However, including this within talks designed to elicit support for humanitarian needs and the intra-Syrian talks seems to put the cart before the horse. This is problematic for two reasons. First, it puts reconstruction before recovery, in a sense putting bricks before human beings. The people of Syria can no longer afford for their needs and their rights to take a backseat, be it to geopolitical interests or construction. Second, it risks reconstruction efforts going the same route as humanitarian aid, which is simultaneously targeted and denied as a means to control the population, force displacement of the population and fuel the war. Putting the political solution and post-solution reconstruction into the same basket risks destabilising both and inadvertently supporting even more human rights and humanitarian law violations. Worse, pressure seems to be building towards not even waiting for a political solution, but instead pouring money into reconstruction efforts now. While understanding the impetus to provide relief, this would be a disaster. It may well provide short-term gain but would jeopardise prospects for sustainable peace, by supporting those involved in the repression of the Syrian people and guaranteeing prolongation of the conflict. Post agreement reconstruction planning is needed, but should be delinked from discussions on supporting the political process, to ensure a successful outcome for both.
Instead, what is missing from the conference but what really needs discussion now, is accountability. To be fair, this has been one of the issues mentioned by the EU and other members of the international community, including those who have supported a stable peaceful future for Syria. As is often the case, however, justice and redress for victims of the crimes being committed in Syria risks being undermined and overlooked in the name of pragmatism or, even worse, “real politic”. If those engaged in the peace talks do not want justice – afraid, perhaps, for their own skin – it is an issue easily swept under the carpet by using the argument that humanitarian aid is more important, or ending the conflict is more important, and that these issues can be addressed later. Let’s be clear on this: if accountability is not a central feature of a political solution, the chances of finding it later are remote at best.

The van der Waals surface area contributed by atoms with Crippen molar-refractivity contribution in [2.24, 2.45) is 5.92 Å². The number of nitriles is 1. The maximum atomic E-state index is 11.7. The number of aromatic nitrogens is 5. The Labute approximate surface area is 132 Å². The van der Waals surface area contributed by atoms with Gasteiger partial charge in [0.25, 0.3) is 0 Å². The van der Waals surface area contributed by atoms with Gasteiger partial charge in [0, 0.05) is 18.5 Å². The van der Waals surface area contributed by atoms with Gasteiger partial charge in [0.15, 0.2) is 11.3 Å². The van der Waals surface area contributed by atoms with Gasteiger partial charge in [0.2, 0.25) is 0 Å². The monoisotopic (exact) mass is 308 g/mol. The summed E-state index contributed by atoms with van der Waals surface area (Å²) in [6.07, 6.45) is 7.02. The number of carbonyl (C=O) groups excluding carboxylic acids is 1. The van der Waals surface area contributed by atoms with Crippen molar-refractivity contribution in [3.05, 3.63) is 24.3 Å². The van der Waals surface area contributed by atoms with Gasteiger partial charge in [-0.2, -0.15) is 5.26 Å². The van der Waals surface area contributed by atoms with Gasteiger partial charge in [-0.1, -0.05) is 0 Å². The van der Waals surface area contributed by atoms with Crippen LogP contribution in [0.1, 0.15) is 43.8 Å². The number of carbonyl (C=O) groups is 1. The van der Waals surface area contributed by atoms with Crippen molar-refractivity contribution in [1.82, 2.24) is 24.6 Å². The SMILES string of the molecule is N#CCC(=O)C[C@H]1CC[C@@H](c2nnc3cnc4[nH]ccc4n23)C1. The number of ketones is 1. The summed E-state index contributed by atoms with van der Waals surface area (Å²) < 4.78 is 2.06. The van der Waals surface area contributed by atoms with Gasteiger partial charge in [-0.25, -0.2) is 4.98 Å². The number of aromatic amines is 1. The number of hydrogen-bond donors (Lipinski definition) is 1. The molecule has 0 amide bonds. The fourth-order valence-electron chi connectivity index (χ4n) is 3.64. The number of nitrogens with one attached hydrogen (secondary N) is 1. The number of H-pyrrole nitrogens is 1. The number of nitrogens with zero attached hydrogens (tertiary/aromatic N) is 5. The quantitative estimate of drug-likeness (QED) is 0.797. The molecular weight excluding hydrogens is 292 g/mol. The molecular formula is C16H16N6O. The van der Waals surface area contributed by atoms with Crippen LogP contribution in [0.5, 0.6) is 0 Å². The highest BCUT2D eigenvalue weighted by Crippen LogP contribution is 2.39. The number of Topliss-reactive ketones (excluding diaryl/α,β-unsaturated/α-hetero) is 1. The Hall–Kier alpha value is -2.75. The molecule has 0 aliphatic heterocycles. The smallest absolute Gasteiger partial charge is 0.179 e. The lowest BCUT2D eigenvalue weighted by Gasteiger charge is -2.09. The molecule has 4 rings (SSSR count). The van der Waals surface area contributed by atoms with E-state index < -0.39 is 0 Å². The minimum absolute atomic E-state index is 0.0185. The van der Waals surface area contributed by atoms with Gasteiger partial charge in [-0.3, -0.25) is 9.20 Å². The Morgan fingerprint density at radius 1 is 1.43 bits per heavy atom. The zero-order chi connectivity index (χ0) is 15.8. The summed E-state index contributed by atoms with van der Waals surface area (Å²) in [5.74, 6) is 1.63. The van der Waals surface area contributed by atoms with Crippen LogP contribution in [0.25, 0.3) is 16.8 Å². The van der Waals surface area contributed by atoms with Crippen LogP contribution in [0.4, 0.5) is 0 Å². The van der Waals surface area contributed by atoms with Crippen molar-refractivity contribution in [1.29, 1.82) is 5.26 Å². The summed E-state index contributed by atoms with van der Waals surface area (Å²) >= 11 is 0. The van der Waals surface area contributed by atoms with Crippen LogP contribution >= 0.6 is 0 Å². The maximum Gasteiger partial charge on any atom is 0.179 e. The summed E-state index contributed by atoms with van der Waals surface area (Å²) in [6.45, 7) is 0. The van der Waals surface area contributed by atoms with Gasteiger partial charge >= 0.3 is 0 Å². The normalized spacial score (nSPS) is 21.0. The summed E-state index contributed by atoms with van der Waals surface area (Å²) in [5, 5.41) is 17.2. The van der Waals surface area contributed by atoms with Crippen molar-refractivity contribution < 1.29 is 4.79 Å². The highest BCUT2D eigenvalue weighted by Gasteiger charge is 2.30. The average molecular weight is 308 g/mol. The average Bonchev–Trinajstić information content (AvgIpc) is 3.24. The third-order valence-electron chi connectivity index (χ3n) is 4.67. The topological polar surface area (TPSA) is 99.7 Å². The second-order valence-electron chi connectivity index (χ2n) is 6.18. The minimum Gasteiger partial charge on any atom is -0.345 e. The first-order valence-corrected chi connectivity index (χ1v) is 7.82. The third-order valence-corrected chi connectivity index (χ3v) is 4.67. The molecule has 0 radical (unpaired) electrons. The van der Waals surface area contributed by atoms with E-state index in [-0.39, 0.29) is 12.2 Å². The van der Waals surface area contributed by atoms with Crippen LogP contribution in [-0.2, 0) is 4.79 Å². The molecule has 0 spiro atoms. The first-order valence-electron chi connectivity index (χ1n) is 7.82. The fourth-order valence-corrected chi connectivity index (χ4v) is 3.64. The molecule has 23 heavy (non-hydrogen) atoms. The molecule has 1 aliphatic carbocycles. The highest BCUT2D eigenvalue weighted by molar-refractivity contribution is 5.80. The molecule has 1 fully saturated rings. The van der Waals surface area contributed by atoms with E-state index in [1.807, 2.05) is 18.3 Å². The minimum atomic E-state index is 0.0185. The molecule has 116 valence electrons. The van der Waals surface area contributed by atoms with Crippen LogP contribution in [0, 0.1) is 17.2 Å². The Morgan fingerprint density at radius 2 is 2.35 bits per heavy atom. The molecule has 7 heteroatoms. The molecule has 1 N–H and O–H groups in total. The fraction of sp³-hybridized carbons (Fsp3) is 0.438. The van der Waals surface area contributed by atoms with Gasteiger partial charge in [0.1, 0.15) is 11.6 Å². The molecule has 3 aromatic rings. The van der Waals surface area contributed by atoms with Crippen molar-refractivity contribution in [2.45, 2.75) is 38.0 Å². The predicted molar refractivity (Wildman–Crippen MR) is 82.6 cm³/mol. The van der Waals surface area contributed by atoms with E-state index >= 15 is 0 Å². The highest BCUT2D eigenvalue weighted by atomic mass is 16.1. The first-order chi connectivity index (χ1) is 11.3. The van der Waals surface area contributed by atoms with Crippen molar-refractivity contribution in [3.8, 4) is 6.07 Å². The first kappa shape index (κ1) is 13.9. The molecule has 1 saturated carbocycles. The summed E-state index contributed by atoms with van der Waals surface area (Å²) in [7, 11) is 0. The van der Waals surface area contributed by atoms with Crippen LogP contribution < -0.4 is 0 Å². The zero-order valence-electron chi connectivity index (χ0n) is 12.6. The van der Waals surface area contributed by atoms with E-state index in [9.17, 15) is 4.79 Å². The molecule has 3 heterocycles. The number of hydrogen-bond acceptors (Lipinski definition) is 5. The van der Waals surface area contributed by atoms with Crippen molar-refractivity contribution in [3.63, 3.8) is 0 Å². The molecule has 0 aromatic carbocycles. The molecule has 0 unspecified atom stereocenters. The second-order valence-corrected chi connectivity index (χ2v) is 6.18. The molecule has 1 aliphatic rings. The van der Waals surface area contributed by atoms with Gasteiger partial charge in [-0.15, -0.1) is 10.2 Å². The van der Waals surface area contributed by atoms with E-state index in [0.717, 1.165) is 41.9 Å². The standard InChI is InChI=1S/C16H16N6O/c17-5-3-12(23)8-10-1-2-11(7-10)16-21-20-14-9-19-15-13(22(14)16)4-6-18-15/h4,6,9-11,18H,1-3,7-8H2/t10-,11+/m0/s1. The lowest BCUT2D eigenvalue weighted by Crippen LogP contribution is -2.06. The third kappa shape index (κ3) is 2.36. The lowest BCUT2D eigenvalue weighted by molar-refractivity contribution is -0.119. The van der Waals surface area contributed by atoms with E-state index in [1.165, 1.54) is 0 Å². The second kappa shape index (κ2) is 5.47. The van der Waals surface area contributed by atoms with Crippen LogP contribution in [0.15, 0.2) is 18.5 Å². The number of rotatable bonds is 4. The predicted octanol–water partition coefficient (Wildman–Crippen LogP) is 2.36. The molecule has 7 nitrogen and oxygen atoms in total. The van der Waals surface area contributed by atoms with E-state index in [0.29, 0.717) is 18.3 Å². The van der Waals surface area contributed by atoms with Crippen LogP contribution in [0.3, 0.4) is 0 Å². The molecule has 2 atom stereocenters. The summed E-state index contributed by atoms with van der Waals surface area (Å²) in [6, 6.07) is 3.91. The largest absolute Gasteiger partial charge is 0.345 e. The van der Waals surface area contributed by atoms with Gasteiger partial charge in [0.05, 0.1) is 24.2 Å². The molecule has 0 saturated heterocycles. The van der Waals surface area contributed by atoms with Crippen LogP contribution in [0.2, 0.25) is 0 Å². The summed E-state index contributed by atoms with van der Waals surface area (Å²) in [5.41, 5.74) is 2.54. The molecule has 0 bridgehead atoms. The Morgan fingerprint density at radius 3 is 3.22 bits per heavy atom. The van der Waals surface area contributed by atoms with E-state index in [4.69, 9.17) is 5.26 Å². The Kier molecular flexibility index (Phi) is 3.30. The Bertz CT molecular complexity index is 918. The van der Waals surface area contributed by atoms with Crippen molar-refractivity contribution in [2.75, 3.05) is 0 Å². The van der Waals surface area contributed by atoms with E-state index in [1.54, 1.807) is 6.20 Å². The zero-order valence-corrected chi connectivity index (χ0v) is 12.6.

There is no mention of accountability in the documents describing the conference, its thematic discussions or its background. There is no mention of redress for the crimes that have devastated the country, its people, its heritage and its infrastructure. There is no recognition that the Syrians who have suffered under this war and need humanitarian assistance also need redress and guarantees of non-repetition. There is no mention of the new accountability mechanism established by the UN General Assembly in December, the “International, Impartial and Independent Mechanism to assist in the Investigation and Prosecution of Persons Responsible for the Most Serious Crimes under International Law Committed in the Syrian Arab Republic since March 2011”, and the political and financial support that needs to play its role. Justice, redress and accountability puts people before bricks – and, incidentally, can be an important tool to ensure that those holding the reins of any post-conflict reconstruction are not those responsible for that need having arisen. This is a glaring omission that should be rectified by those discussing the future of Syria and the region in Brussels this week.
* Gianluca Eramo is Director of the Middle East and North Africa Democracy Program of No Peace Without Justice